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Personality: Natasha Freeman

Personality: Natasha Freeman

5/10/2019, 6 a.m.
Natasha Freeman, president of Project Yoga Richmond’s board of directors, encourages the community to embrace yoga because the practice allows ...
Natasha Freeman

Natasha Freeman, president of Project Yoga Richmond’s board of directors, encourages the community to embrace yoga because the practice allows people “to be fully embodied while grounding and mending our body and spirit.”

PYR was started nine years ago by yogis Arlene Bjork, Jonathan Miles, Dana Walters, Michelle Martello, Pam Cline and Wendy Warren, with a goal to make yoga accessible and affordable to practitioners of all abilities through the spirit of giving.

“They knew there was a need for yoga,” Ms. Freeman says. “Since yoga has been westernized, it has not been available to everyone because of the high price tag attached to it. It is similar to the fact that fitness is not just for the rich, although it is sometimes not accessible to everyone.”

As a nonprofit, PYR is funded through its programming partnerships with local yoga practitioners committed to providing free or “pay-what-you-can” classes and outdoor series classes. The goal is to share the physical, mental, emotional and/or spiritual benefits of yoga, Ms. Freeman says.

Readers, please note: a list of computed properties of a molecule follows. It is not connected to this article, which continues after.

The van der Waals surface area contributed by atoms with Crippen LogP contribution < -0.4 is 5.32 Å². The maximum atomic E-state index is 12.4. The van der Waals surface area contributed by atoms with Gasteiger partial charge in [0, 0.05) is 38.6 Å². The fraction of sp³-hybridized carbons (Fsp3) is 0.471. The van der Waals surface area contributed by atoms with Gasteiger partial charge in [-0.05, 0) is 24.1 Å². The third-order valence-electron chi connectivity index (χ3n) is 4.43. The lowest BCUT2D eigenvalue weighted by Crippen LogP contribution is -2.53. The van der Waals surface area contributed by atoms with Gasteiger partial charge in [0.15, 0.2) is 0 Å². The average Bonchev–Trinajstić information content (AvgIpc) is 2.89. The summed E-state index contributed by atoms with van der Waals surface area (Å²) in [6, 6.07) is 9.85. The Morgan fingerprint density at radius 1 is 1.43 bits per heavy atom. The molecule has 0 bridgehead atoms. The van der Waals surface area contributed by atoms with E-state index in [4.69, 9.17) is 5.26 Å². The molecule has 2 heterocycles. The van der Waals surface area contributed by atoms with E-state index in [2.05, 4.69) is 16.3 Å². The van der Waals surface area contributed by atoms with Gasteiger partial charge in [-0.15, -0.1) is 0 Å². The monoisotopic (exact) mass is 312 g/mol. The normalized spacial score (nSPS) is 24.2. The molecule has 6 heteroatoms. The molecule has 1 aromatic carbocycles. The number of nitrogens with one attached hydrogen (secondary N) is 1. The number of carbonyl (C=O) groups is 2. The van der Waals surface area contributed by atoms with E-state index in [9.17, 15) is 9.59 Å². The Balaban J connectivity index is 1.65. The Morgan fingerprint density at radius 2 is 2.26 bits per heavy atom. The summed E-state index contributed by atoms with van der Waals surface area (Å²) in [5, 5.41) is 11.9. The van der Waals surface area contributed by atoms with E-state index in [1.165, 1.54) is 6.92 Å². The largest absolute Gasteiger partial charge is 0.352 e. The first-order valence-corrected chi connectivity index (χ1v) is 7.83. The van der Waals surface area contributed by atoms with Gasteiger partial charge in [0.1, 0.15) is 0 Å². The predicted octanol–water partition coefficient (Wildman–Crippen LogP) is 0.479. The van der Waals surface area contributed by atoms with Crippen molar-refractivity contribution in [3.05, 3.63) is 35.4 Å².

One of the partnership programs is “Saturday Salutations,” an outdoor yoga series that started last Saturday and runs through early fall on the Virginia Museum of Fine Arts’ Belvedere Deck, 200 N. Arthur Ashe Blvd. The Saturday session is family-friendly and open to all levels of yoga practitioners. Participants are required to arrive by 8:45 a.m. to check in prior to class.

Ms. Freeman says PYR also delivers programming to underserved communities — autistic children and adults, senior citizens, low-income residents and incarcerated youths, where there can be a lot of misunderstanding and rage, hatred and anger, sadness and hurt, especially in the jail system.

“Yoga is a practice with the power to change lives,” she says. “Our practices really do have power and can cause massive shifts in our lives. This produces a more tolerant, pleasant, loving and compassionate Richmond.”

Ms. Freeman, who was elected president of the board earlier this year, will serve two years at the help of PYR. In March, the board approved a strategic plan, giving the organization a concrete vision for the future, she notes.

“I am excited to oversee and move the needle with that action plan,” Ms. Freeman says. “Now we are taking actionable steps to parse out what we can do over the next four years.”

The biggest goal, she says, is to expand PYR’s studio and move into the city, where the majority of the community they serve is located. The present location is not accessible by GRTC, she says.

“That pending move creates more accessibility all the way around, including handicap accessibility,” she notes. “The disabled are a big part of our community, as well as special needs children and adults.”

Ms. Freeman knows yoga brings resilience and awareness through personal experience. She says she had no exposure or understanding of yoga before taking lessons 10 years ago.

“In 2009, I had a nervous breakdown when I was living in Washington,” Ms. Freeman explains. “I moved back to Richmond and was living with my mother after owning a small financial advising firm for 13 years.”